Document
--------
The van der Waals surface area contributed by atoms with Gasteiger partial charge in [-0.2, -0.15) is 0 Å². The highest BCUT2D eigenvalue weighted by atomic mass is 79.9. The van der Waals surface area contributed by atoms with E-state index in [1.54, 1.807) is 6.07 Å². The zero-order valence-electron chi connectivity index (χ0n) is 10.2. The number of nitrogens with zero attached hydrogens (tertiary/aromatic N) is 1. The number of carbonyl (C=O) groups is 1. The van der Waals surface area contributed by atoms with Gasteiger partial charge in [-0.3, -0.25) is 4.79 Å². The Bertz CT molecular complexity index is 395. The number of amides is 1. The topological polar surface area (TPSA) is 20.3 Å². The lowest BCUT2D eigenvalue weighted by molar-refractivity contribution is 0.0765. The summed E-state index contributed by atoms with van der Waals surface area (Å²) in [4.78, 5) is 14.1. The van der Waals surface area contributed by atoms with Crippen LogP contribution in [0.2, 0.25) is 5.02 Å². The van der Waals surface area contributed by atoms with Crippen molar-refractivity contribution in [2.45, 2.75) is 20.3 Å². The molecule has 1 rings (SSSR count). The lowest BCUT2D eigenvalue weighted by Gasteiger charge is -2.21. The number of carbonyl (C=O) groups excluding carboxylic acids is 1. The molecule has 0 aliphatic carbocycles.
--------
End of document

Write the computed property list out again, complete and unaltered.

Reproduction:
The van der Waals surface area contributed by atoms with Gasteiger partial charge in [-0.2, -0.15) is 0 Å². The highest BCUT2D eigenvalue weighted by atomic mass is 79.9. The van der Waals surface area contributed by atoms with E-state index in [1.54, 1.807) is 6.07 Å². The zero-order valence-electron chi connectivity index (χ0n) is 10.2. The number of nitrogens with zero attached hydrogens (tertiary/aromatic N) is 1. The number of carbonyl (C=O) groups is 1. The van der Waals surface area contributed by atoms with Gasteiger partial charge in [-0.3, -0.25) is 4.79 Å². The Bertz CT molecular complexity index is 395. The number of amides is 1. The topological polar surface area (TPSA) is 20.3 Å². The lowest BCUT2D eigenvalue weighted by molar-refractivity contribution is 0.0765. The summed E-state index contributed by atoms with van der Waals surface area (Å²) in [4.78, 5) is 14.1. The van der Waals surface area contributed by atoms with Crippen LogP contribution in [0.2, 0.25) is 5.02 Å². The van der Waals surface area contributed by atoms with Crippen molar-refractivity contribution in [2.45, 2.75) is 20.3 Å². The molecule has 1 rings (SSSR count). The lowest BCUT2D eigenvalue weighted by Gasteiger charge is -2.21. The number of carbonyl (C=O) groups excluding carboxylic acids is 1. The molecule has 0 aliphatic carbocycles.